fitness myths

This Old Strength Training Rule is Holding You Back

I don’t know many people who consider themselves body builders yet they follow many rules strait from the body building hand book.

Not that this is a bad thing. The principals of body building are wonderful for anyone looking to improve the appearance of their body in any way.

The problem is when body building and body weight training¬†sometimes collide. Here’s such an example.

Conventional body building wisdom says that you hit, bomb, workout or torch a body part and then give it lots of rest.

The reason is sound. You don’t get stronger through doing exercise. You get stronger through recovering from exercise. ¬†Therefor you work an area and then let it sit for a while.

It’s a good idea, and it works but does it work very well for the calisthenics enthusiast?

I ask because calisthenics is a very skill intensive form of exercise. Not only are you working your muscle, but also your coordination. ¬†And last I checked it’s really tough to make strides in a skill when you only practice that skill once or twice a week.

Don’t get me wrong, you can improve, but anyone who is learning to juggle, pitch a baseball or do magic ticks will tell you that you have to practice for much more than 15 minutes on a Saturday.

So maybe we should question the body building rule. I used to struggle big time with single leg squats, hand stands and U-shape pull ups. That is until I practiced the moves at least 4-5 times a week.

I know the threat of over training is strong, but such negative effects are not guaranteed through doing hand stands 6 times a week.

The key is to practice the move without driving yourself into the ground with fatigue. If you can do 10 single leg squats then do 5-6 before each meal for a week strait.

The objective is to get the nervous system used to the move so it starts to feel second nature. If each rep you do feels funky and awkward the chances of progression are slim to none. But if you feel confident and well rehearsed you’ll be amazed at the progress you’ll make in a short time.

 

The Fit RebelThis Old Strength Training Rule is Holding You Back

Comments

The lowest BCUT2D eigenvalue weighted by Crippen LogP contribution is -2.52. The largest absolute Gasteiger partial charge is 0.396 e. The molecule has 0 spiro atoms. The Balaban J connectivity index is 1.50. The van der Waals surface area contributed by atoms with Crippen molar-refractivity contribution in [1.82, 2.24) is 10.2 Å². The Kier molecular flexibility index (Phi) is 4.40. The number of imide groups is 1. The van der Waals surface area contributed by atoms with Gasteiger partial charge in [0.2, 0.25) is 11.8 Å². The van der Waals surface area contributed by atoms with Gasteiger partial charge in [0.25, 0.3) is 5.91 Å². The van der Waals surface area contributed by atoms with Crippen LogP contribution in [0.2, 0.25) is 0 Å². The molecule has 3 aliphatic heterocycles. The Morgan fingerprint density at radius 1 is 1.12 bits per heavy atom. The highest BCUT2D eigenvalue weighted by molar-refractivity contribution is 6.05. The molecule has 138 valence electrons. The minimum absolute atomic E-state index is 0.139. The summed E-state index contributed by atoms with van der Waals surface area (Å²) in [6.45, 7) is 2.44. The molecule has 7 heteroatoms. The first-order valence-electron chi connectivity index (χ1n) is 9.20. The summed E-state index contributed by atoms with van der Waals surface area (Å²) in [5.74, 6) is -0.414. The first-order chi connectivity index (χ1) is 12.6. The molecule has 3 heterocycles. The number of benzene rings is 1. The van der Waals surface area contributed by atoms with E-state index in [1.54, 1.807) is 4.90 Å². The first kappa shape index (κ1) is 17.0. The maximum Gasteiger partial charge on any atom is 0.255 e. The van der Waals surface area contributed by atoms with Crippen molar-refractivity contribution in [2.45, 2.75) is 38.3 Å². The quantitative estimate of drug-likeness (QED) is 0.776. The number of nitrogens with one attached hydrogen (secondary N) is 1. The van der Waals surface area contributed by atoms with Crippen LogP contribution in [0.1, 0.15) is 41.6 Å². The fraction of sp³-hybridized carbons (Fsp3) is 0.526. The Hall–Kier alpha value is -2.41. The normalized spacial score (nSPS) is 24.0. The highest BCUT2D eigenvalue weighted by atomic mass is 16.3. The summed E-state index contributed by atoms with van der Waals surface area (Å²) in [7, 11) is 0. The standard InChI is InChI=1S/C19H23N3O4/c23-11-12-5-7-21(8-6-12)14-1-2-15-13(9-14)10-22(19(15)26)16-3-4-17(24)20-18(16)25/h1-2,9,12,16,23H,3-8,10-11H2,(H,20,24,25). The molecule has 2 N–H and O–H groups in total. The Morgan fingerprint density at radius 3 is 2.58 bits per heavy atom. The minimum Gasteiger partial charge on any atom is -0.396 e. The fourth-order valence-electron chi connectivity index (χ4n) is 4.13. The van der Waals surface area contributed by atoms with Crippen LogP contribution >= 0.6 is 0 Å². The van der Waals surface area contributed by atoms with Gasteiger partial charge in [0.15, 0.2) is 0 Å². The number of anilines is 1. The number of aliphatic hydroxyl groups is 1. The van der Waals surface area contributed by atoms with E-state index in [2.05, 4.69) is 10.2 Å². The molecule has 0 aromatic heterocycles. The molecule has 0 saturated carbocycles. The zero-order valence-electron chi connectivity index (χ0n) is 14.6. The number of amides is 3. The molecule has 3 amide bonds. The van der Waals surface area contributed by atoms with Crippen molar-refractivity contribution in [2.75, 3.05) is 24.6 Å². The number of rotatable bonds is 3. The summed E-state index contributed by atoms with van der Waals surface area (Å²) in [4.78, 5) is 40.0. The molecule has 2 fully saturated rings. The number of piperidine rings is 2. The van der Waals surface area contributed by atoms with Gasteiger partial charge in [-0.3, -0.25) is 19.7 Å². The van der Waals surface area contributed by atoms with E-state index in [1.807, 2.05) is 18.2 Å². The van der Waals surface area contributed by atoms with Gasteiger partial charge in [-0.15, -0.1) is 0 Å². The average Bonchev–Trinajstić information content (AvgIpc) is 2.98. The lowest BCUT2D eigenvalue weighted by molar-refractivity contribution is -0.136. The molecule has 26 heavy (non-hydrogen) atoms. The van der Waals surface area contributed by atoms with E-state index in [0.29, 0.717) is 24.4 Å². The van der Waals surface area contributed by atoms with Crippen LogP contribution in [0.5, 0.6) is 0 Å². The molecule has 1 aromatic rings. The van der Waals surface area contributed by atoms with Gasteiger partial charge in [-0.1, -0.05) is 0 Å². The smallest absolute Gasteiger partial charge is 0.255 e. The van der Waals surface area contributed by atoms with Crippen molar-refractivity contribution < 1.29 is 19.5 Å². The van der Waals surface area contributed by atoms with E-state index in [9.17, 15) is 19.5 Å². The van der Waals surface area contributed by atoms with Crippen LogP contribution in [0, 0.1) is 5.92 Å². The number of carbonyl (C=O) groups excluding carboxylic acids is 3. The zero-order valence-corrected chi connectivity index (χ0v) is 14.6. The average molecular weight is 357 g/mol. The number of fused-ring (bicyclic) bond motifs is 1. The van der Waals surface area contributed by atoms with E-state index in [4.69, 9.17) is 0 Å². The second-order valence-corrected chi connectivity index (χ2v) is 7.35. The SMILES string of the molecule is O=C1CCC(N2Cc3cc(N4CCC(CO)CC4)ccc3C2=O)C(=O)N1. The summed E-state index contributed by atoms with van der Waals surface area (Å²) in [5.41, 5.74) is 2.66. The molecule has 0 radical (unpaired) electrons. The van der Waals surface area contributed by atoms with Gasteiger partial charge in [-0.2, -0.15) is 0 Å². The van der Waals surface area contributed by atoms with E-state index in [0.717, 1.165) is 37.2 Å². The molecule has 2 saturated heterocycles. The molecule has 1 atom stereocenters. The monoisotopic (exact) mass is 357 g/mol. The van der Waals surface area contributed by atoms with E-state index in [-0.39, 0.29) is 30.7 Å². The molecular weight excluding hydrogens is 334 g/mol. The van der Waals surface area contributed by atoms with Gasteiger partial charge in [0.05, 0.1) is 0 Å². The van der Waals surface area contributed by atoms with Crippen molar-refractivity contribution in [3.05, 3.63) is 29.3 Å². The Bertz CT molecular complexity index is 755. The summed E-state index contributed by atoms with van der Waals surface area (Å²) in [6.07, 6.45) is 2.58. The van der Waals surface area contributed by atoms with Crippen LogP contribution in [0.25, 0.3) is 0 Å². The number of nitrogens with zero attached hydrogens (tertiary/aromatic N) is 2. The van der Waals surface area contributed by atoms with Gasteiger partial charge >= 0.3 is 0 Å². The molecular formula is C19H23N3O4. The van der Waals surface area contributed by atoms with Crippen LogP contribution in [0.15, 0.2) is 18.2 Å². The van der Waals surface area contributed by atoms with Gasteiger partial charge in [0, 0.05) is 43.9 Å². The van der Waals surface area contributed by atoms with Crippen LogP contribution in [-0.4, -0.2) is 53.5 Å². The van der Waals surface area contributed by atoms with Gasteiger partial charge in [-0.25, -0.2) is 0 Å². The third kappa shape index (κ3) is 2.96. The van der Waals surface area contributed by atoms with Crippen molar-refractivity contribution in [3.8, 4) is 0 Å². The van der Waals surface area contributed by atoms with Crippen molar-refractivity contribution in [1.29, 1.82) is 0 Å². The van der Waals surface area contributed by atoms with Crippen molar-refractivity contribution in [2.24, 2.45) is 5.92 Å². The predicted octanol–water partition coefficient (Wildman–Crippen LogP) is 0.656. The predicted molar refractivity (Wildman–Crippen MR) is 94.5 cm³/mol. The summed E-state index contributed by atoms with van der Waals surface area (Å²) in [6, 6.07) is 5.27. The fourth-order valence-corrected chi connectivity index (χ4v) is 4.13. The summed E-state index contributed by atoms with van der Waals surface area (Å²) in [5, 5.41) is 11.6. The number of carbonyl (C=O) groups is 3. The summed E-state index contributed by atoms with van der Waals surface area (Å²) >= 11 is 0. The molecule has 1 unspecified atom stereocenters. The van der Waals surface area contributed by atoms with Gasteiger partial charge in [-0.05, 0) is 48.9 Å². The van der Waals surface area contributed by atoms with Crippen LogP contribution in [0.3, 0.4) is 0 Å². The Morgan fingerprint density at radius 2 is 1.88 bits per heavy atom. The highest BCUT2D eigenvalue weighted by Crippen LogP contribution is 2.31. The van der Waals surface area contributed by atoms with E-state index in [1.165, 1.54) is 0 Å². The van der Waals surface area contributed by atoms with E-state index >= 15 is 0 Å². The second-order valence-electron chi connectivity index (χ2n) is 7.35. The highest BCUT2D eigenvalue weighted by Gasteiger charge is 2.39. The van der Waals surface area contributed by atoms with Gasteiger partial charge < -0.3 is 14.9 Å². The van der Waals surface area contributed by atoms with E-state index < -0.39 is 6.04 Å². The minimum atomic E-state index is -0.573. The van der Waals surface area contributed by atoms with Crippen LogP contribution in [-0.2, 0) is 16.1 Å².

1. Laurie Mackeson

    Matt:- Yet another comment from ‘left field’.

    For particular aspects to my formal routines, I find I enter into a ‘cycle’ whereby the better I get, the ‘quicker’ I can complete the task and thus the shorter the workout. After a while of ‘shorter’ workouts, I usually ‘add’ (weight/time/technique) back ‘into’ the session but only in a manner which (a) is safe (b) doesn’t result in more than my maximum ‘free’ time used and (c) doesn’t push my body into higher than desirable fatigue levels.

    How does this relate to the blog topic? Well…What ever results (Body Building/Kalisthenics) are produce are what I live with because I find it much much easier to do what I like and enjoy those results than ‘intentially’ try and ‘build’ a (lean and/or muscluar) body. I seem to loose some of my focus when I get caught up in the (either) results and ‘strive intentionally’ for more.

    I might have blown a fuse. Interested to hear your thoughts/comments to this. Cheers – Laurie

    1. Author
      admin

      Yea I know what you mean. but it’s not at all a bad thing to strive for more there Laurie. It’s usually a sign that you’re doing something right and the universe is encouraging your actions by giving you positive feedback.

  2. Paulius

    Gaah, then I and my convict conditioning
    program ( good behaviour: thrice per week) are doomed. I still find it pretty intensive though.
    On the other hand I am NOT striving to
    achieve (say) Bruce Lee level.

    1. Author
      admin

      I love that program.
      Not doomed though Paulius. You’re rocking the CC then you’re doing something right for sure.

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